Observations on the world today.

Monday, March 29, 2004

A Mule in Every Pot 

Kevin Drum of the Political Animal had this to say about Bush's Broadband proposal:
These guys really don't even pretend to care about whether stuff is possible before they start yapping about it, do they? Besides, I thought Republicans were in favor of the free market handling this kind of stuff. What's with the "bold plan"?
Here is the story:
President Bush on Friday called for affordable high-speed Internet access for all Americans by 2007 in a speech that left many Washington insiders curious as to the timing.

Campaigning in Albuquerque, Bush also said that once universal, affordable broadband is a reality, ''we ought to make sure that as soon as possible thereafter consumers have plenty of choices."

But while the specifics of the proposal were vague and the topic hardly controversial, it was the first time in nearly two years the president talked about broadband Internet service.

Executives in the telecom and electronics industries have urged Bush to publicly support broadband as a way of boosting the economy and generating jobs. They thought he would promote broadband in his 2003 State of the Union address, but it never happened.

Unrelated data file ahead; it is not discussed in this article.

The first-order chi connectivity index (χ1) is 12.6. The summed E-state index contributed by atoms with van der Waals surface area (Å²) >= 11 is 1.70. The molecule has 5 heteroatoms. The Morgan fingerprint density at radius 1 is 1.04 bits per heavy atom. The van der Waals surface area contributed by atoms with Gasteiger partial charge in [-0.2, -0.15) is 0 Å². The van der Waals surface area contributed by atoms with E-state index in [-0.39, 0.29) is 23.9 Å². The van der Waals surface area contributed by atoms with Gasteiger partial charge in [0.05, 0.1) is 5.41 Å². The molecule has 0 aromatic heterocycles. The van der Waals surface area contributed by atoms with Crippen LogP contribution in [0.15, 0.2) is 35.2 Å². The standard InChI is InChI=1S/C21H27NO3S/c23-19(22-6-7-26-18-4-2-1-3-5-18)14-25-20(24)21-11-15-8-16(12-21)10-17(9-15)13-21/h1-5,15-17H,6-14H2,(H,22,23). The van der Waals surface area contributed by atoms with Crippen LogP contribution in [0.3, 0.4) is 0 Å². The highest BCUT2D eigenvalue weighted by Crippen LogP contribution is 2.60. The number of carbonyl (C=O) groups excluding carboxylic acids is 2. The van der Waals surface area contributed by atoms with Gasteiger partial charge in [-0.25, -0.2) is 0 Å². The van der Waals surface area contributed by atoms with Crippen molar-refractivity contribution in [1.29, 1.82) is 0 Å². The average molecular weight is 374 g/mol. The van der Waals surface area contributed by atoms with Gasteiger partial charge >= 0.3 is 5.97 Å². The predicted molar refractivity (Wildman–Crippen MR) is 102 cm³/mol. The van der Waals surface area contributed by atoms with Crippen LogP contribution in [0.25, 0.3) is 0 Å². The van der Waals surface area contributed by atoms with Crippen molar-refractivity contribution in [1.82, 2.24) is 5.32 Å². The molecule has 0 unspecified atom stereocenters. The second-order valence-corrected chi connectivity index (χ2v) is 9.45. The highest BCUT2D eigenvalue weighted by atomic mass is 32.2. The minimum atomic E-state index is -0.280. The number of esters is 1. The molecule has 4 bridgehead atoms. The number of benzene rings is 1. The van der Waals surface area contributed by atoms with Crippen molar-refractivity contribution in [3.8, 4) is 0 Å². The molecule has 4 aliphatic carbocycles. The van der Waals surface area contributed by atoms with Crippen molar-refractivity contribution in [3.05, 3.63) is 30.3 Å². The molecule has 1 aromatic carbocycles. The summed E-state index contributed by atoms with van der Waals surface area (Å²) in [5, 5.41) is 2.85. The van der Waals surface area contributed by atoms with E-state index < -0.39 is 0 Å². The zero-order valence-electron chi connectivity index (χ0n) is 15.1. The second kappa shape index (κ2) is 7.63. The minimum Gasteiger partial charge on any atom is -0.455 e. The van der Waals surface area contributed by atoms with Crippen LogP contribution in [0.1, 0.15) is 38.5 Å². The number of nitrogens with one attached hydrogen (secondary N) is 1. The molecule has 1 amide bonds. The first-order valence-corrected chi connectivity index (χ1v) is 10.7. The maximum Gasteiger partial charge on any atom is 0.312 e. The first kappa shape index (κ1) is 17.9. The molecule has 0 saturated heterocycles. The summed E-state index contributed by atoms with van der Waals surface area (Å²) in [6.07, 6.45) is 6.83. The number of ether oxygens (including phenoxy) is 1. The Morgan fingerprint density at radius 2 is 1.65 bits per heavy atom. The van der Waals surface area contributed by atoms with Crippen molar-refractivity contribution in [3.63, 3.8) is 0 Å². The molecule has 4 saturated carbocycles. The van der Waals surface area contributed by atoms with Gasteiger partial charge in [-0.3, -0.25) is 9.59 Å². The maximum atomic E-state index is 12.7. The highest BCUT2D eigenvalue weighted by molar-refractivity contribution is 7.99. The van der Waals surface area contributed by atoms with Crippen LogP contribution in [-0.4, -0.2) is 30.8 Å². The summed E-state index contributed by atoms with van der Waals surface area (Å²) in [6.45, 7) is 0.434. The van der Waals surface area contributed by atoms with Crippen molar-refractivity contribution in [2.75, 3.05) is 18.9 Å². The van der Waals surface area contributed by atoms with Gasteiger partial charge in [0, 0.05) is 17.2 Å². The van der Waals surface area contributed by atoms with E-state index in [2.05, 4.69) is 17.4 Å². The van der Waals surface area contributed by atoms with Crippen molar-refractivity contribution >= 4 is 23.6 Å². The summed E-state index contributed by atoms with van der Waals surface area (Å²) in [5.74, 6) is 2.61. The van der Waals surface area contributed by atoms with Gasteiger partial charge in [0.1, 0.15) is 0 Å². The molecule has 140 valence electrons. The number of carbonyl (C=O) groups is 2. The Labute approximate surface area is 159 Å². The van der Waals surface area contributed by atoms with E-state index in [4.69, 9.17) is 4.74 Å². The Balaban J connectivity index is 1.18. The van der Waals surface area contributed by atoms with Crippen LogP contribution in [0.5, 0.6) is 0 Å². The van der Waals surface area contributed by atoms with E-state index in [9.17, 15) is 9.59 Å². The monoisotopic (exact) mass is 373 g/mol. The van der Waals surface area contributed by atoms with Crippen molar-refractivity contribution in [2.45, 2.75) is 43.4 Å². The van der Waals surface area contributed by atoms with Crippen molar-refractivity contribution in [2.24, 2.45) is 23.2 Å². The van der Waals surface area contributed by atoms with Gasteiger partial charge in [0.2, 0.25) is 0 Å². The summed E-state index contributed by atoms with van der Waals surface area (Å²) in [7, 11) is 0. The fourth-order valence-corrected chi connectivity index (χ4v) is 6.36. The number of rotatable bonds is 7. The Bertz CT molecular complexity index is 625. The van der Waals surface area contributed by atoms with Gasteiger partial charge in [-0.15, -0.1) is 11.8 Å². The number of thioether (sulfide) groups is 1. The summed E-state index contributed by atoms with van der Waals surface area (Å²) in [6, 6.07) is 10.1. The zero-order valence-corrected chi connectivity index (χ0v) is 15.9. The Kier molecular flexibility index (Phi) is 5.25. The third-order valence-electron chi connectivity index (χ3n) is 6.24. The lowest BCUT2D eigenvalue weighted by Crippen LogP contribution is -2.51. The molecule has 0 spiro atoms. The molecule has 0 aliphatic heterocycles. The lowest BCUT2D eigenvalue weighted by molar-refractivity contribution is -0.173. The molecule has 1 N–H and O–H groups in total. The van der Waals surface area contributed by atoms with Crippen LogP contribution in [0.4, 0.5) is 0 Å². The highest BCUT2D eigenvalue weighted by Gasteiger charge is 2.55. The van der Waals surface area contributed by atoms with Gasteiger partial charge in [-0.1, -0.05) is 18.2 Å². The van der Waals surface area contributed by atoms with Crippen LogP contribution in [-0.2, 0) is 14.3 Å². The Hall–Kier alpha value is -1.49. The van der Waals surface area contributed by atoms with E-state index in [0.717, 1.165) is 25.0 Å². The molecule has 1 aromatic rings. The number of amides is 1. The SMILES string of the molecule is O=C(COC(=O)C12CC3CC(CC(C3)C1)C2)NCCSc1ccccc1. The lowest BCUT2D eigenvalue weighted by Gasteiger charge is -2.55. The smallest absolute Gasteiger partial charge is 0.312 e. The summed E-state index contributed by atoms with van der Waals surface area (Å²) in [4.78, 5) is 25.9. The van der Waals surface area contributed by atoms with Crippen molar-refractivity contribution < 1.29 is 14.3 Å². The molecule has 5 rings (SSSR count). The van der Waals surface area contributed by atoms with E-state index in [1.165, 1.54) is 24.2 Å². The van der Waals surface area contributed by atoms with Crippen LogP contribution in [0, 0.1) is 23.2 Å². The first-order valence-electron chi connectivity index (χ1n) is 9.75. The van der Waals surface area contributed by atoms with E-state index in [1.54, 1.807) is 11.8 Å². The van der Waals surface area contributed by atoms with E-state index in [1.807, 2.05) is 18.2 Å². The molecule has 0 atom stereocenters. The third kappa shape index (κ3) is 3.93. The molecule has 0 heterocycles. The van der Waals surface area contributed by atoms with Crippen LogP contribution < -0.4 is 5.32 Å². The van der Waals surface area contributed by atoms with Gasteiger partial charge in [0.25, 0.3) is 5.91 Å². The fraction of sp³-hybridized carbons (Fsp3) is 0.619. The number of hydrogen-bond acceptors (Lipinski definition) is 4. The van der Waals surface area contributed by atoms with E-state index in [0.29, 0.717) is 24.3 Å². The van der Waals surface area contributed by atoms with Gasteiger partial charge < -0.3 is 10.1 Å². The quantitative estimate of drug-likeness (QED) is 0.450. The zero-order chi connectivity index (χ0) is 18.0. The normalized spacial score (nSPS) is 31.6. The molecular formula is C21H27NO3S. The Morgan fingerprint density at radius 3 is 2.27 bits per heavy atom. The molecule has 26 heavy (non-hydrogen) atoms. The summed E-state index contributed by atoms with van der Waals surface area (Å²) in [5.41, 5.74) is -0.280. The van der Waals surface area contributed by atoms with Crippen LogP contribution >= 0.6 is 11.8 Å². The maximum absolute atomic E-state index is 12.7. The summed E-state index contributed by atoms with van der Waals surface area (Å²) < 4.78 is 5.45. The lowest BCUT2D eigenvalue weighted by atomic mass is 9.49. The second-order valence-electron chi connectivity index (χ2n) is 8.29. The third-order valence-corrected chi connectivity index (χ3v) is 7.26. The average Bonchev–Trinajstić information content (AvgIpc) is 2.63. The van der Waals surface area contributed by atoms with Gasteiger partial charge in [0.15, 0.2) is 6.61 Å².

Now don't get me wrong. I would love universal access to broadband for all Americans. I truly would. But then, I'm a democrat.

The only problem I have with this is not the timing (as the story I linked indicates) but the time-frame. There is not even fiber-optic cable access in much of the country, let alone the infrastructure to make this feasable.

It is the 21st century equivilent of the chicken-in-every-pot kind of political promise.

Of course, if he wins reelection in November, it will be a promise he will be expected to live up to. (Just like he lived up to "No Child Left Behind") And when he tries to "live up to the promise," it will probably end up being far less than what we are being promised and far more a financial Halliburton-like boon for his pals Rupert Murdoch and the gang at AT&T. Which makes it not so much a chicken/pot promise as it is a "forty acres and a mule" promise.

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